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Exercise Testing After PCI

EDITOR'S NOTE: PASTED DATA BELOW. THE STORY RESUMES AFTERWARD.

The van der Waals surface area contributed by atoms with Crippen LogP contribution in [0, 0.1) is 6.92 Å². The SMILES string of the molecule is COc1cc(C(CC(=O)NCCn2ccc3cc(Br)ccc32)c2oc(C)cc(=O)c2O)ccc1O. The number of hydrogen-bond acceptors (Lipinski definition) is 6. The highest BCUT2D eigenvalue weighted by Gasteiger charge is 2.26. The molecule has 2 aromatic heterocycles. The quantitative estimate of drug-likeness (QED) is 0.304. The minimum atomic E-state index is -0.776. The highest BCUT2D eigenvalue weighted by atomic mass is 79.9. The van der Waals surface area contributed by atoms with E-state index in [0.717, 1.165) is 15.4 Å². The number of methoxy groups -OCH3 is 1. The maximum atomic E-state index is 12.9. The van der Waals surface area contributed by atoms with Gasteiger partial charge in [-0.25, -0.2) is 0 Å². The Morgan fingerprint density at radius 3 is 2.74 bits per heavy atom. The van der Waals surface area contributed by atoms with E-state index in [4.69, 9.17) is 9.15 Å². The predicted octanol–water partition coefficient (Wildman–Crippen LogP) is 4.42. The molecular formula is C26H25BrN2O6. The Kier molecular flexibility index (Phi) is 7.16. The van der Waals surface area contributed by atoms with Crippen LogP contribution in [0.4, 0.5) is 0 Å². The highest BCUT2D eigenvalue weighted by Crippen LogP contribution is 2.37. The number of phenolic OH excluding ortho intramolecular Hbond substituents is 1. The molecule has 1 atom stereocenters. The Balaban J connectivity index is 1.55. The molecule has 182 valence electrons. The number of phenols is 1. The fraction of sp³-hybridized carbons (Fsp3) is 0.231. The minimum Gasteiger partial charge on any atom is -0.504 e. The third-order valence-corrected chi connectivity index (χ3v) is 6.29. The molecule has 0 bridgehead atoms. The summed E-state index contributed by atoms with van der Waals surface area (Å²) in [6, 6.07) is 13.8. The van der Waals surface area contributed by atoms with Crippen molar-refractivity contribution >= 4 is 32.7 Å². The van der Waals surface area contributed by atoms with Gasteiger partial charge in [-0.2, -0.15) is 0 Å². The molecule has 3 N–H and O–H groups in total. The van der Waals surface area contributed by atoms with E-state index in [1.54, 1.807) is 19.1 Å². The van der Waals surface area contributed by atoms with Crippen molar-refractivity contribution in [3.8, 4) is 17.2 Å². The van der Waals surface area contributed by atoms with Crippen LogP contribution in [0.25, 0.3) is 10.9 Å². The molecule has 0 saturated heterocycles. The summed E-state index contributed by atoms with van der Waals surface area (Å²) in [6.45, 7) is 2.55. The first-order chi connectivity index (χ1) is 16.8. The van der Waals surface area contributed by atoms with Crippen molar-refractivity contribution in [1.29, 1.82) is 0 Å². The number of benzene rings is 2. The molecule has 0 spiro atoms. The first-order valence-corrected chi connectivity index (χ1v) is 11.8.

Recurrent ischemia and cardiac events are common after PCI and CABG, signifying that coronary artery disease may still be progressing. Guidelines from the American College of Cardiology and the American Heart Association suggest evaluating symptomatic patients after these revascularization procedures with stress imaging tests, including exercise echocardiography (ExE). Evaluating asymptomatic patients, however, is more controversial. Testing is considered inappropriate less than 2 years after PCI and less than 5 years after CABG and of indeterminate appropriateness thereafter, but the justification for these cutoffs has not been well defined in clinical research. “Careful consideration is needed before screening asymptomatic patients at any stage after revascularization.” While the presence of ischemia on an ExE can help predict adverse outcomes after PCI and CABG, there is no evidence that repeated revascularization based on positive testing can change the course of the disease or patient outcomes. When noninvasive testing is used inappropriately, it can be costly to patients and the healthcare system. It can also lead to unnecessary downstream testing and interventions, such as coronary angiography and repeat revascularization. Testing Asymptomatic Patients After PCI & CABG In the May 14, 2012 Archives of Internal Medicine, my colleagues and I examined the effectiveness of testing asymptomatic patients early and late after revascularization using data from asymptomatic patients with a history of PCI or CABG who were referred for ExE. We looked at the frequency of a positive response, the association of test results with subsequent revascularization and mortality, and the presence of any interaction of revascularization with these event rates. ExE was performed in 2,105 asymptomatic patients, 54% of whom received PCI while 46%...
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